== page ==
Microsoft Releases Windows 10 Preview Build with Edge Extensions
- By Kurt Mackie
- March 18, 2016
A new preview build of Windows 10 introduces the long-anticipated extensions capability for Microsoft's Edge Web browser.
Microsoft on Thursday released build 14291 of Windows 10 for both PCs and mobile devices. The build, which is currently only available for fast-ring Windows Insider program participants, marks the public debut of the extensions capability, a lagging feature ever since Microsoft launched Edge last year. The extensions capability permits applications built by software vendors to integrate with Microsoft's browser. Most browsers, including Microsoft's Internet Explorer-branded browsers, have long had support for extensions, which are popularly used to do things like block Internet advertisements.
According to Gabe Aul, corporate vice president for the engineering systems team at Microsoft, the Edge extensions work only on Windows 10 PCs right now. Also, the new extensions capability is currently limited to the use of just three add-ons. Available extensions include the Microsoft Translator, Microsoft Mouse Gestures and the Reddit Enhancement Suite. Those extensions have to be "sideloaded" from Microsoft's developer resource page here in order to make them accessible within the Edge browser.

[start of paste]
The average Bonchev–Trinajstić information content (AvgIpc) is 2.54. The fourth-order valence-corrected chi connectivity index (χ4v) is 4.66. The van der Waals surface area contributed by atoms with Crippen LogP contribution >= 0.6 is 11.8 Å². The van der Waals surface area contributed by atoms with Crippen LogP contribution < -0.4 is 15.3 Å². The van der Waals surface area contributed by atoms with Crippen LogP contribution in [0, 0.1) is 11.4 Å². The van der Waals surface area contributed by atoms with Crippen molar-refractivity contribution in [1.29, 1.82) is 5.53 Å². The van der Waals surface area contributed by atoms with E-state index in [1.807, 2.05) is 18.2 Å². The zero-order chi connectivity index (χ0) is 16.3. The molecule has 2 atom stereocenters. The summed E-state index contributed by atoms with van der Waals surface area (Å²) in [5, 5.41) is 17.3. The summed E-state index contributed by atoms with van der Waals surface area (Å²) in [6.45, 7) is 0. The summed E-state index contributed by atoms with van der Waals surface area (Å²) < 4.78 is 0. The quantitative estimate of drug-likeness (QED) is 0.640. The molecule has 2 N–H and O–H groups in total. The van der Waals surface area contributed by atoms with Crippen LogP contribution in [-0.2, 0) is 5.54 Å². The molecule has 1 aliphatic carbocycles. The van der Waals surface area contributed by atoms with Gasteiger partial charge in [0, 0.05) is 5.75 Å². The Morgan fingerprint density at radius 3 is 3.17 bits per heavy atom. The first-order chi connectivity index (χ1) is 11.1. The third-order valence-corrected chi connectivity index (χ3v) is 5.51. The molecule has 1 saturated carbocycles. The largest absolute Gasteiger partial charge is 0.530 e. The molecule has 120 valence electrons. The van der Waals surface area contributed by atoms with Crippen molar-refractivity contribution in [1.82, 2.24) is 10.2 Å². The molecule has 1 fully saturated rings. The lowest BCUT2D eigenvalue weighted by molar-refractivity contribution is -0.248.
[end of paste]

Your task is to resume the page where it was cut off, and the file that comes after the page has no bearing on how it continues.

Sideloading extensions is a two-step process. It requires downloading the extension. Next, the "hamburger" menu in the Edge browser is used to open the downloaded extension, which typically sits in Windows 10's download folder.
This somewhat user unfriendly sideloading process likely will change. Microsoft is planning to house Edge extensions in its Windows Store sometime this year.
"When we ship extensions to the public later this year, extensions will be available through the Windows Store, providing users a simple and secure discovery and installation experience," the Microsoft Edge team explained in a blog post this week.
The aim of this effort, in part, is to enforce better security for add-ons. Drew DeBruyne, general manager of Microsoft Edge, explained in a blog post this week that "our experience over the past 20 years has taught us that poorly written or even malicious add-ons were a huge source of security, reliability and performance issues for browsers."
Developers have to meet certain criteria for their apps to be housed in the Windows Store. It will serve as a security screen of sorts, although Microsoft also takes a percentage from developer profits.
More Windows Store details will be coming soon. The Edge team indicated that Microsoft plans to "share more details on our extension APIs and the path to the Store at Build 2016 and Microsoft Edge Web Summit." Those two events will kick off at the end of this month and on April 4, respectively.
Other extensions are in the works. DeBruyne said that "later this year customers will find popular extensions from partners like AdBlock, Adblock Plus, Amazon, LastPass, Evernote and more."
Kurt Mackie is senior news producer for the 1105 Enterprise Computing Group.